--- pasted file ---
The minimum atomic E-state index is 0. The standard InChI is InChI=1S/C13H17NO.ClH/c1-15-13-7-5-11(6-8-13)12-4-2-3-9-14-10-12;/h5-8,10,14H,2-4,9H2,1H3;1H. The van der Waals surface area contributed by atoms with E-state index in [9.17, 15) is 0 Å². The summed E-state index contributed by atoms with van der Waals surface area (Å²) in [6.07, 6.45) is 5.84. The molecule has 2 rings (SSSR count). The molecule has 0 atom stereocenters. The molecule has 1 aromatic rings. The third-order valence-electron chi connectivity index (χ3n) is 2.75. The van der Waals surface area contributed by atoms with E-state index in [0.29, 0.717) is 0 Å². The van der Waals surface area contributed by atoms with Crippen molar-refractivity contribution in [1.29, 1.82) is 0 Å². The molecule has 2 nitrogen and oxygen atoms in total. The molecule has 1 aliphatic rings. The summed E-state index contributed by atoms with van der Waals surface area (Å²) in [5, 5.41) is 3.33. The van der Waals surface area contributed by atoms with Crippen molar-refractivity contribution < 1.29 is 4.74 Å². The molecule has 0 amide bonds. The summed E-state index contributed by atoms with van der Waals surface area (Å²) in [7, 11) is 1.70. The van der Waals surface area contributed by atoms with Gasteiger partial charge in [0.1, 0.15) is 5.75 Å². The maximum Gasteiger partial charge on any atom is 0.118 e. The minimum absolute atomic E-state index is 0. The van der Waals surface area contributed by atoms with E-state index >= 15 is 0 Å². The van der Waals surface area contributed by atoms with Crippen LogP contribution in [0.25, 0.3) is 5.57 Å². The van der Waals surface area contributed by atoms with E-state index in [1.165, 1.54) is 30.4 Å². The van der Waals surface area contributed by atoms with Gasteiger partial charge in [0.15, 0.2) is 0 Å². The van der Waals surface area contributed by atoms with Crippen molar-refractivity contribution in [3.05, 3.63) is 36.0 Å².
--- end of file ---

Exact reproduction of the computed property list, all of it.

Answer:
The minimum atomic E-state index is 0. The standard InChI is InChI=1S/C13H17NO.ClH/c1-15-13-7-5-11(6-8-13)12-4-2-3-9-14-10-12;/h5-8,10,14H,2-4,9H2,1H3;1H. The van der Waals surface area contributed by atoms with E-state index in [9.17, 15) is 0 Å². The summed E-state index contributed by atoms with van der Waals surface area (Å²) in [6.07, 6.45) is 5.84. The molecule has 2 rings (SSSR count). The molecule has 0 atom stereocenters. The molecule has 1 aromatic rings. The third-order valence-electron chi connectivity index (χ3n) is 2.75. The van der Waals surface area contributed by atoms with E-state index in [0.29, 0.717) is 0 Å². The van der Waals surface area contributed by atoms with Crippen molar-refractivity contribution in [1.29, 1.82) is 0 Å². The molecule has 2 nitrogen and oxygen atoms in total. The molecule has 1 aliphatic rings. The summed E-state index contributed by atoms with van der Waals surface area (Å²) in [5, 5.41) is 3.33. The van der Waals surface area contributed by atoms with Crippen molar-refractivity contribution < 1.29 is 4.74 Å². The molecule has 0 amide bonds. The summed E-state index contributed by atoms with van der Waals surface area (Å²) in [7, 11) is 1.70. The van der Waals surface area contributed by atoms with Gasteiger partial charge in [0.1, 0.15) is 5.75 Å². The maximum Gasteiger partial charge on any atom is 0.118 e. The minimum absolute atomic E-state index is 0. The van der Waals surface area contributed by atoms with E-state index >= 15 is 0 Å². The van der Waals surface area contributed by atoms with Crippen LogP contribution in [0.25, 0.3) is 5.57 Å². The van der Waals surface area contributed by atoms with E-state index in [1.165, 1.54) is 30.4 Å². The van der Waals surface area contributed by atoms with Gasteiger partial charge in [0.15, 0.2) is 0 Å². The van der Waals surface area contributed by atoms with Crippen molar-refractivity contribution in [3.05, 3.63) is 36.0 Å².